Work and Travel in Iran
VOLUNTEER AND PAID WORK OPPORTUNITIES IN IRAN FOR TRAVELLERS
Iran is often in the news for all the wrong reasons. However, if you look past the political nonsense you’ll find that those who travel in Iran often refer to it as one of the friendliest countries in the world. The conservative Muslims in the country are in a firm minority and they tend to give a negative view of the country from the outside.
If you want to visit a land of history, a land of culture, and a land filled with warm people then work and travel in Iran could be for you.
Read through our travel guide to Iran (https://www.lonelyplanet.com/iran) for more information on how you can make it happen.
1. Teach English in Iran
Understand that it’s difficult to work in Iran, as a result of the government’s distrust of foreign NGOs. However, teaching English in Iran is one option on the table.
Many young Iranians take a great interest in Western culture. They also want to further their careers, so they want to learn English. It’s not easy to teach here if you don’t already have qualifications, so make sure you possess at least a TEFL before attempting to secure this type of project.
2. Help with Childcare in Iran
One of the most common volunteering opportunities in Iran is in childcare. This could involve working in an orphanage and helping children with their homework or working in a private home.
A lot of private childcare programmes are also combined with homestay projects. During your stay, you’ll be able to learn about the local culture and find out more about the country.
3. Work in a Sports Camp in Iran
Iranians are football crazy and kids love to play the game. Most schools have some kind of sports camp and volunteers are always welcome to teach the children how to play and to manage games.
You don’t need qualifications to work in Iran with children in this capacity. You just need to be fit, healthy and be charismatic enough to work with children.
VOLUNTEER WORK VISA / PERMIT REQUIREMENTS FOR IRAN
Iran has been effectively closed off since the Islamic Revolution of 1979. However, they have opened up to tourism in recent years. In January 2018, they opened a new visa-on-arrival service (http://e_visa.mfa.ir/en/visa-arrival/), where travellers from a range of countries can get a 30-day visa at the airport.
These include all European countries, other than the UK, Mexico, Japan, South Korea, Australia, and New Zealand. There are plans to extend this facility to a 90-day visa in the near future.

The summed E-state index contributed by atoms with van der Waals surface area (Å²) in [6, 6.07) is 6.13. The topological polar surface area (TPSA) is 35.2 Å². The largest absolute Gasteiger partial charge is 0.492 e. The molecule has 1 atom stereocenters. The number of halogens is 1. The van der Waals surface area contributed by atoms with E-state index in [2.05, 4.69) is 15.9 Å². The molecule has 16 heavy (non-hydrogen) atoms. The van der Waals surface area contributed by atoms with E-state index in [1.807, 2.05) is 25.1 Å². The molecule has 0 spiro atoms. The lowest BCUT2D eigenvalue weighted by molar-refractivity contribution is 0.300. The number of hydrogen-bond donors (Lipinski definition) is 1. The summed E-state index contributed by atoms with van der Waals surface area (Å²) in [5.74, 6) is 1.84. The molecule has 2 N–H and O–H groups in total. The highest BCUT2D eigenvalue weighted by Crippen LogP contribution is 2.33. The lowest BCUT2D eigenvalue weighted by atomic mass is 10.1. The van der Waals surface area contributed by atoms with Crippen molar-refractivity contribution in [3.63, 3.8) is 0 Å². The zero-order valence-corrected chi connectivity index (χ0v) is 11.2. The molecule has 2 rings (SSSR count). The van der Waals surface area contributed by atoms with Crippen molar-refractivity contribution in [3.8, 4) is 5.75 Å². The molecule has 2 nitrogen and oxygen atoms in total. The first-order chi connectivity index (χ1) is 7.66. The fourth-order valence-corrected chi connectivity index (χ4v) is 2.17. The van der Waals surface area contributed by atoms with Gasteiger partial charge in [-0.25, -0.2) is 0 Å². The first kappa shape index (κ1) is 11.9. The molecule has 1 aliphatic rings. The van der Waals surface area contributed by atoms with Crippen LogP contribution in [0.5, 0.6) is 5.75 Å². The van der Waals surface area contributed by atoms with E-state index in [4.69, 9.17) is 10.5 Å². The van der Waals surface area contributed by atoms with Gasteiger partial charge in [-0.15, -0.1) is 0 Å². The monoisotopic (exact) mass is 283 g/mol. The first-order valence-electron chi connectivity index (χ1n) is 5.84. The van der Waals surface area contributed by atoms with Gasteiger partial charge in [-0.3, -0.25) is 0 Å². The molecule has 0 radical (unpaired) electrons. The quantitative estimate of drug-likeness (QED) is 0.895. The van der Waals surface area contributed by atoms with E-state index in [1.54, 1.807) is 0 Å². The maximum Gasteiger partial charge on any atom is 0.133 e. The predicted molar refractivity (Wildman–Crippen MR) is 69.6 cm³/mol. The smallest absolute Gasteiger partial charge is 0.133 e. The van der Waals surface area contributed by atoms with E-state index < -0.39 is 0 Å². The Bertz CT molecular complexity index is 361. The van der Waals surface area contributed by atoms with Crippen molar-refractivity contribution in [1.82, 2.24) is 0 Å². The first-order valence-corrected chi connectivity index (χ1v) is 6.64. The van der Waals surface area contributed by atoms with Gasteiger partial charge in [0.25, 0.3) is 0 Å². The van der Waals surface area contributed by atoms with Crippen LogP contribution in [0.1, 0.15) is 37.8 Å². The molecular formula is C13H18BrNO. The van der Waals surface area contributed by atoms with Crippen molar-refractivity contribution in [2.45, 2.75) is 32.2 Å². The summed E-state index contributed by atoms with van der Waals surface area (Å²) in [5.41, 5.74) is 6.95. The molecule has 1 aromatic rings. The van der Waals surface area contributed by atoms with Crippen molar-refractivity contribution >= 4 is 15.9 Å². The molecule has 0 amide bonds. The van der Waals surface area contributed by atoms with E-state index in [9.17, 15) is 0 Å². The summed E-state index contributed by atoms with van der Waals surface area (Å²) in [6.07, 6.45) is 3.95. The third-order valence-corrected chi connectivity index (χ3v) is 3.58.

However, UK, US, and Canadian citizens are officially required to apply for a visa from an embassy (http://en.mfa.ir/index.aspx?pageid=2136&p=1) and must be accompanied by a guided tour at all times. In reality, this is not enforced and many travel agencies will privately enable you to independently travel once you cross the border.
The problems with Iranian immigration end the moment you get through the border. Ignore the stories about police arresting Americans, British, and Canadians because they’re not with a guide. This is simply not true.
Generally, for anyone who wants to work and travel in Iran they should apply for a visa (https://www.lonelyplanet.com/iran/visas) as the current visa-on-arrival length is insufficient for most projects.
SEASONAL BACKPACKER SKILLS NEEDED IN IRAN
Iran is one of the few countries in the world with a distinct four seasons every year. Spring is one of the best times to travel in Iran because the temperatures aren’t high but the weather is great. There are so many volunteering opportunities in Iran in spring.
For a start, you’ll have the chance to work in schools. You’ll also have the chance to teach English. Some backpackers even venture into the rural areas to stay with farmers and help them with the main planting season.
The summer brings extremely hot temperatures, so it can be unbearable at this time of year. It’s possible to work within sports camps, but the temperature may be too much for you.
A better option may be to work in a clinic or teach a language as part of a homestay. Childcare is always a good option in the summer because many families need the extra help whilst the schools are out for the summer.
The autumn can get colder, with some rains, but it’s the perfect time to work in sports camps. These camps may be part of a school or may be part of a community centre. You’ll be able to get to know the locals and make connections that will stay with you after you have left the country.
Other than that, there are no specific seasonal skills available at this time of year.
Despite appearances, Iran does get cold in the winter. As mentioned, it’s one of the few countries that has four actual seasons. You can even get snow in many areas of the country.
For this reason, there are no specific seasonal skills available in winter. It’s still a great time to travel in Iran, but volunteering positions can be hard to come by.
You may be able to find work in the healthcare sector, but you will need to have solid qualifications to secure these positions.
ATTITUDE TO FOREIGNERS WORKING OR VOLUNTEERING IN IRAN
There are so many misconceptions about Iran. The media is constantly filled with stories about the oppressive government and the farcical Morality Police. However, most of these stories are overblown. Iran is one of the safest and friendliest countries in the world.
Whilst women should stick to the dress code of the country, tourists are not bothered by the authorities. What the locals experience is not what you will experience.
It’s quite common for backpackers in Iran to be invited into the homes of ordinary Iranians and asked to stay the night, without any expectation of payment.
Once you get across the border all the trepidation and all the stories become irrelevant.
If you want to work and travel in Iran, now has never been a better time!
- Edited on Dec 10 2018 by Marichka